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I find it kinda expensive tbh, specially when you can purchase an esp8266 for less than $2, or even an esp32 for less than $3. However, I see this µC better suited to tasks with many sensors/actuators running in parallel, those PIOs will be able to manage them quite nicely, along with the dual core cpu on it.

 

Let's see how the knockoff boards based on their µC will fare.

 

12 hours ago, williamcll said:

I think the microcontroller space is too big for Pi to compete with.

Given their whole brand name, I believe that they'll be able to reach many hobbyists, and we know how that worked out with the esp8266/32, now imagine the same thing, but with actual good docs and tons of open source stuff :old-smile:

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22 minutes ago, igormp said:

I find it kinda expensive tbh, specially when you can purchase an esp8266 for less than $2, or even an esp32 for less than $3.

The ESP8266 is a single core running at 80 mhz with only 80kb of ram and the esp32 and raspberry pi pico are priced similarly. I'd say the extra 1$ is definitely worth it, especially if you're a hobbyist or a beginner.  Personally I'm waiting for what arduino will bring out using the RP2040 since it will have wireless connectivity and probably full compatibility with the pico.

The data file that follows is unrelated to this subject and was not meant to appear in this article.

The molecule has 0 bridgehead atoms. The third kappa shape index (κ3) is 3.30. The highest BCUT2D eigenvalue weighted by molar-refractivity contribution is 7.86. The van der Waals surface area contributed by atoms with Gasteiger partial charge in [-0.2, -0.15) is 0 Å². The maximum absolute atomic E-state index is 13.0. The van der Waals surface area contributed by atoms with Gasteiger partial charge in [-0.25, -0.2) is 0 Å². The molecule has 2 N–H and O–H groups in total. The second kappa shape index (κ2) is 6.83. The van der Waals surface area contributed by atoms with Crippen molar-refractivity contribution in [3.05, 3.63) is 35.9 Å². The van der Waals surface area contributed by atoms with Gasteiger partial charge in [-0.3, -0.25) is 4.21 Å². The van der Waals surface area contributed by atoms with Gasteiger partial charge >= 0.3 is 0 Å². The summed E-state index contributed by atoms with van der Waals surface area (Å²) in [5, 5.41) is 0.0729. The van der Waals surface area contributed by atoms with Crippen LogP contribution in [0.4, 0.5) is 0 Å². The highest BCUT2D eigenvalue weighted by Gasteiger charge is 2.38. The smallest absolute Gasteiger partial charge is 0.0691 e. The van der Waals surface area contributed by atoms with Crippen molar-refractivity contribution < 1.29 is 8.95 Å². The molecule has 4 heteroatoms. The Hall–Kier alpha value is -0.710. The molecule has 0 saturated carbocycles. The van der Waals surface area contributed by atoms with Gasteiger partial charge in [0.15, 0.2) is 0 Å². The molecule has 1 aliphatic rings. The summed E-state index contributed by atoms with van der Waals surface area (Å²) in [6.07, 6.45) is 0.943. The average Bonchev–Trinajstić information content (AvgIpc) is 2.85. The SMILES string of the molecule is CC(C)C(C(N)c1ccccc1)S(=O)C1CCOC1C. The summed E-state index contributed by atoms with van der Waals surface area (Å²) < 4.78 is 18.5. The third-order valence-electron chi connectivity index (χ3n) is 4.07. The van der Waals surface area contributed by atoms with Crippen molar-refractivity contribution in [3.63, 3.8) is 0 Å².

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15 minutes ago, AndreiArgeanu said:

The ESP8266 is a single core running at 80 mhz with only 80kb of ram

But it has wifi, so it really depends on your needs.

 

15 minutes ago, AndreiArgeanu said:

esp32 and raspberry pi pico are priced similarly.

In this case one really needs to see if the wifi/bt connectivity is a priority, rather than the PIO capabilities and ease of documentation of the pi pico.

Another thing is that you can't buy the RP2040 by itself to do your own designs as of today, so any projects that you plan to scale later on can't be currently achieved with it. I'm hoping that the unit price of the mcu itself will be far cheaper than an esp32 whenever it becomes available.